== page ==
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Early American Writers
In the literature of early American writers there is one common trait among all the writings: religion. Among Anne Bradstreet and Jonathan Edwards all speak of their opinion of religion, god, heaven, and material things.
Anne Bradstreet was a puritan wife, originally from England but then moved to America. Upon moving and settling into her home, her poems became full of emotion and spoke about concerns from her heart. She was religious and believed that men had superiority over women.
A common concern in these religious writers was the unimportance of material things on Earth. In Bradstreet's Upon the Burning of Our House July 10th, 1666, her house was burned to the ground. Nevertheless, she did not shed to many tears because she knew that "Thou hast an house on high erect," meaning that her real home was in heaven. She found comfort in god and her belief in her made her strong and able to move on in her life. When she starts thinking about all her possessions that she had lost she would "Raise up thy thoughts above the sky . . . " and remember these things do not matter, what matters is her "house on high."
Jonathan Edwards also found comfort in god, "leading me to sweet contemplations of my great and glorious God." Jonathan was also a puritan from the early America, however, he was a preacher.
Like Anne Bradstreet, he did not believe in material things. In his sermon entitle
Sinners in the Hands of an Angry God, he states "now they see that those things on which they
depended for peace and safety were nothing but thin air and empty shadows." This statement agrees with what Bradstreet believed in, that nothing (possessions) is important on Earth. If a person has depended on those things for all your life and then they are suddenly taken away from you, you will not know what to do.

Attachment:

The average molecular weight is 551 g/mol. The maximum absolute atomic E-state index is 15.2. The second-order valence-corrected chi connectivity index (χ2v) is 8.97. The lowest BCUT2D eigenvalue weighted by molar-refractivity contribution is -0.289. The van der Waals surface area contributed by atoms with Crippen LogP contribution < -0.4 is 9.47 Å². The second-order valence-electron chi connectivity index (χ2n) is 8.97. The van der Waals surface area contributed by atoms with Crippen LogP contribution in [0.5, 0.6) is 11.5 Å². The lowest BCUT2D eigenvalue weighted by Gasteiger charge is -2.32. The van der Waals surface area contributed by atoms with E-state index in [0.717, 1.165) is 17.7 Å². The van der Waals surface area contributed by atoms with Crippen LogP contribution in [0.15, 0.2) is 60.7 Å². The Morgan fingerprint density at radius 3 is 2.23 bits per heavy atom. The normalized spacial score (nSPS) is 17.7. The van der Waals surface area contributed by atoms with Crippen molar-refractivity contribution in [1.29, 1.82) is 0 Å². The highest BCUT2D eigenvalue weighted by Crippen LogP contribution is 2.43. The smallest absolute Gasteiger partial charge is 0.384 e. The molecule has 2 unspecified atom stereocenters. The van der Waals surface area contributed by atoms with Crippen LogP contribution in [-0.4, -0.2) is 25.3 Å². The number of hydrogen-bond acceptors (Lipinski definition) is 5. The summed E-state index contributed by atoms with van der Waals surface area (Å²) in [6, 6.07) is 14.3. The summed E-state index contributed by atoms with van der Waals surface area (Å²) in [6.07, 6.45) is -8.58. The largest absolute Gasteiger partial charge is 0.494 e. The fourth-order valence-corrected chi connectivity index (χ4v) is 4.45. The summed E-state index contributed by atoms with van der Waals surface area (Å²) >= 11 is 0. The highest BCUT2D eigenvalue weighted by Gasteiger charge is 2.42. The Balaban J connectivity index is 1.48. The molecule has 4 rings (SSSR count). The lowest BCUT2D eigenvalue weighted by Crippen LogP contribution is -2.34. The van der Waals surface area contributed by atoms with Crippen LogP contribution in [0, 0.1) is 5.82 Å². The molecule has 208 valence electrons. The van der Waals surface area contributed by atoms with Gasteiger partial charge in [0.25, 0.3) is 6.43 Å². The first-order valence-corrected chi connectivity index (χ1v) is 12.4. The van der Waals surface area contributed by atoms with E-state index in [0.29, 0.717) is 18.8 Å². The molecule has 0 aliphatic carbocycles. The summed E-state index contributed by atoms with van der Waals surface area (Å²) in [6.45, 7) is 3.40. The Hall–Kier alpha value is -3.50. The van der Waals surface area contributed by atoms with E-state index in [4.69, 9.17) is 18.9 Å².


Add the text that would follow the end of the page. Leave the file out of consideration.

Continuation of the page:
However, unlike Bradstreet, he portrays god as angry for all the sins of man and ready to punish them for their sins. He says "The God that holds you over the pit of hell, much as one holds a spider, or some loathsome insect, over the fire, abhors you, and is dreadfully provoked; his wrath towards you burns like fire; he looks upon you as worthy of nothing else but to be cast into the fire; he is of purer eyes than to bear to have you in his sight; you are ten thousand times more abominable in his eyes than the most hateful venomous serpent is in our..." He makes people fear god, fearful of ever sinning, and afraid of burning in the fiery pits of hell.
He states that "There is nothing between you and Hell but the air; it is only the power and mere pleasure of God that holds you up." Religion has defiantly influenced Jonathan Edward's writings.
Anne Bradstreet and Jonathan Edwards were both early American writers who contained a common charecteristic in their writtings. Both of these puritan writers have strong thought about religion and did not hold back these thoughts in their writings.
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